Istanbul: Turkey President Rajab Thayyib Erdogan declared that the first Muslim prayers at Istanbul’s famed Hagia Sophia would be performed on July 24 after a top court revoked its museum status on Friday. “God willing, we will perform Friday prayers all together on July 24 and reopen Hagia Sophia to worship,” Erdogan said in an address to the nation. “Like all our mosques, the doors of Hagia Sophia will be wide open to locals and foreigners, Muslims and non-Muslims”, he added.
The Council of State, Turkey’s highest administrative court, on Friday unanimously revoked a 1934 cabinet decision making it a museum. Erdogan then swiftly handed over the administration of the Hagia Sophia Mosque to the religious affairs directorate to reopen it for Muslim worship.
Hagia Sophia, a wonderful creation with cascading domes and four minarets was first built in the sixth century as a Christian church under the Byzantine Empire as the centre-piece of Constantinople. After the Ottoman conquest in 1453, it was converted into a mosque before being turned into a museum during the rule of Mustafa Kemal Ataturk, the founder of modern Turkey, in the 1930s. It is after 86 years, that this stunning edifice is back to believers for prayers. You can see a virtual tour inside the monument:
In a television broadcast to the nation, Erdogan assured that the Hagia Sophia would be open to non-Muslim visitors. “Hagia Sophia, the common heritage of the humanity, will continue to embrace everyone in a sincerer and more free spirit with its new status,” he said. The Turkish leader urged everyone to “respect” Turkey’s decision. “The issue of what purposes Hagia Sophia will be used for concerns Turkey’s sovereign rights,” he said, adding that his government would consider any criticism as a “violation of our independence.”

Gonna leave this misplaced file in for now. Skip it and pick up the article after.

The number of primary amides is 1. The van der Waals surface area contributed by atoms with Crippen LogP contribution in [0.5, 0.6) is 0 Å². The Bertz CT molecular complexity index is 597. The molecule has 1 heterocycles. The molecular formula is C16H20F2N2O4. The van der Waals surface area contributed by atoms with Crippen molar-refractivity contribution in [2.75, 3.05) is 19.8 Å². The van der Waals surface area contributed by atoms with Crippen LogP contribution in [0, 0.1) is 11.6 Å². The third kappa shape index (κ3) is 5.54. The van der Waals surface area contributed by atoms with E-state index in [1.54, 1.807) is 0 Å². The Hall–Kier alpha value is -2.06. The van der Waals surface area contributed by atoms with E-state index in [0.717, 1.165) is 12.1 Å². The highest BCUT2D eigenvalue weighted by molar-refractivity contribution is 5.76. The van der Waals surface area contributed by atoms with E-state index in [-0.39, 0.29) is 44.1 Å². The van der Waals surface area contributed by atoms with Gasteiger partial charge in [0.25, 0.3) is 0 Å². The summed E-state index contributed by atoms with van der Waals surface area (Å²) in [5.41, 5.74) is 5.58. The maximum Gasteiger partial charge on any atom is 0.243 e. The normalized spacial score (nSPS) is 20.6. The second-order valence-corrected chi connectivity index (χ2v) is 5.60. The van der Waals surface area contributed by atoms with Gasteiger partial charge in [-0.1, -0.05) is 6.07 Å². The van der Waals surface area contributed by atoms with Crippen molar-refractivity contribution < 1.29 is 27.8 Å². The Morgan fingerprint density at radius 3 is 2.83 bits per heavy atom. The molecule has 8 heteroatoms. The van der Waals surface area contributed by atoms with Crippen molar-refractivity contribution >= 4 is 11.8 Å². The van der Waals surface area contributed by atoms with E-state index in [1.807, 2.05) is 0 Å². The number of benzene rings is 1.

The Turkish Grand National Assembly supported unanimously on this decision of Erdogan to open Hagia Sophia for prayers. Parliamentarians from different political parties cheered by applauding the decision while the acting speaker Celal Adnan was reading it.
The Turkish parliament speaker Mustafa Sentop, on a different podium said Hagia Sophia’s turning into a mosque ended a longing for a generation. “With Hagia Sophia decision, a longing in the heart of our nation has ended,” Mustafa Sentop told the reporters in the parliament. Sentop said Hagia Sophia’s turning into a mosque was “a dream and goal” for his generation. The public gathered outside Hagia Sophia and rejoiced on hearing the declaration and chanted “Allah is Great”. A large crowd later prayed outside it.
Erdogan had spoken in favour of opening the hugely symbolic UNESCO World Heritage site for worship despite international criticism, including from US and Orthodox Christian leaders, who had urged Turkey to keep its status as a museum. Greece’s culture ministry claimed that the verdict was an “open provocation” to the civilized world. A Greek Cypriot official Nikos Christodoulides posted on his official Twitter account that Greek Cypriot administration “strongly condemns Turkey’s actions on Hagia Sophia.” The Russian Orthodox Church expressed dismay at the decision to revoke the museum status of the iconic Hagia Sophia.
What happens next?
The Turkey ruler assures that no any Christian depictions inside the structure will be tampered with. For centuries, the Hagia Sophia has been preserved as an imperial structure and its guardians, the Ottomans, gave it its due when they entered the city in 1453 and made Istanbul their capital. These Christian icons will be preserved.
As a museum, the edifice will be still open to public, but the prayer region will be partitioned. Also, the entry fees collected will be stopped thereafter. Even Gill, the cat living inside the structure since 2004 will remain inside it as its guest.